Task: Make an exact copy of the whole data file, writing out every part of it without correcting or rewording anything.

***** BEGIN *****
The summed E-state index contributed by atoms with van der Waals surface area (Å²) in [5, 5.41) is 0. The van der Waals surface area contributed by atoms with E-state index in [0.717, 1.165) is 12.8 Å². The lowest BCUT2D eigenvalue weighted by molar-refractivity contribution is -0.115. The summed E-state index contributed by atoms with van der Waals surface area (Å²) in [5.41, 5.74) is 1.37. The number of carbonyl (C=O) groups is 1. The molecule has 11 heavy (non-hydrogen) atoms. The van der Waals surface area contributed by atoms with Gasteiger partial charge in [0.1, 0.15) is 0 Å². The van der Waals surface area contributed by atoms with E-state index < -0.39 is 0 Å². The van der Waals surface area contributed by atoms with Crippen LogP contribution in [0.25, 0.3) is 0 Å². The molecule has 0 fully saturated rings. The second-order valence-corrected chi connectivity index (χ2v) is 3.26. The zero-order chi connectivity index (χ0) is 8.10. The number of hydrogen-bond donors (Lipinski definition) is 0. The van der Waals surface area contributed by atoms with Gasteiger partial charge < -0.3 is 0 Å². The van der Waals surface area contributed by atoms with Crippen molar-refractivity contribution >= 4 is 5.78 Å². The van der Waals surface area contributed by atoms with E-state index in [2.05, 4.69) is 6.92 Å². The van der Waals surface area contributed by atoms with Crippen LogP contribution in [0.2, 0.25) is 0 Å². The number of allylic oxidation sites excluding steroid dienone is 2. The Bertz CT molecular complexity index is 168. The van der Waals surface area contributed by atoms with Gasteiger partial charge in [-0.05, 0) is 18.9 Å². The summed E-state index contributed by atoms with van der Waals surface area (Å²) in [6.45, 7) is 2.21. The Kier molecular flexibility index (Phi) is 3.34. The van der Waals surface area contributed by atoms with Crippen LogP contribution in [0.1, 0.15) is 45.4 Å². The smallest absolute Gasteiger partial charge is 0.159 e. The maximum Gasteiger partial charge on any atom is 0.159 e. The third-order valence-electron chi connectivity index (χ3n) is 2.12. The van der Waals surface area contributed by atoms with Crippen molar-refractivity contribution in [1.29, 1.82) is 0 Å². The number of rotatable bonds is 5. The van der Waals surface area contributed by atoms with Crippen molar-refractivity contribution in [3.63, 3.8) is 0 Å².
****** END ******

The summed E-state index contributed by atoms with van der Waals surface area (Å²) in [5, 5.41) is 0. The van der Waals surface area contributed by atoms with E-state index in [0.717, 1.165) is 12.8 Å². The lowest BCUT2D eigenvalue weighted by molar-refractivity contribution is -0.115. The summed E-state index contributed by atoms with van der Waals surface area (Å²) in [5.41, 5.74) is 1.37. The number of carbonyl (C=O) groups is 1. The molecule has 11 heavy (non-hydrogen) atoms. The van der Waals surface area contributed by atoms with Gasteiger partial charge in [0.1, 0.15) is 0 Å². The van der Waals surface area contributed by atoms with E-state index < -0.39 is 0 Å². The van der Waals surface area contributed by atoms with Crippen LogP contribution in [0.25, 0.3) is 0 Å². The molecule has 0 fully saturated rings. The second-order valence-corrected chi connectivity index (χ2v) is 3.26. The zero-order chi connectivity index (χ0) is 8.10. The number of hydrogen-bond donors (Lipinski definition) is 0. The van der Waals surface area contributed by atoms with Gasteiger partial charge < -0.3 is 0 Å². The van der Waals surface area contributed by atoms with Crippen molar-refractivity contribution >= 4 is 5.78 Å². The van der Waals surface area contributed by atoms with E-state index in [2.05, 4.69) is 6.92 Å². The van der Waals surface area contributed by atoms with Crippen LogP contribution in [0.2, 0.25) is 0 Å². The number of allylic oxidation sites excluding steroid dienone is 2. The Bertz CT molecular complexity index is 168. The van der Waals surface area contributed by atoms with Gasteiger partial charge in [-0.05, 0) is 18.9 Å². The summed E-state index contributed by atoms with van der Waals surface area (Å²) in [6.45, 7) is 2.21. The Kier molecular flexibility index (Phi) is 3.34. The van der Waals surface area contributed by atoms with Crippen LogP contribution in [0.1, 0.15) is 45.4 Å². The smallest absolute Gasteiger partial charge is 0.159 e. The maximum Gasteiger partial charge on any atom is 0.159 e. The third-order valence-electron chi connectivity index (χ3n) is 2.12. The van der Waals surface area contributed by atoms with Crippen molar-refractivity contribution in [1.29, 1.82) is 0 Å². The number of rotatable bonds is 5. The van der Waals surface area contributed by atoms with Crippen molar-refractivity contribution in [3.63, 3.8) is 0 Å².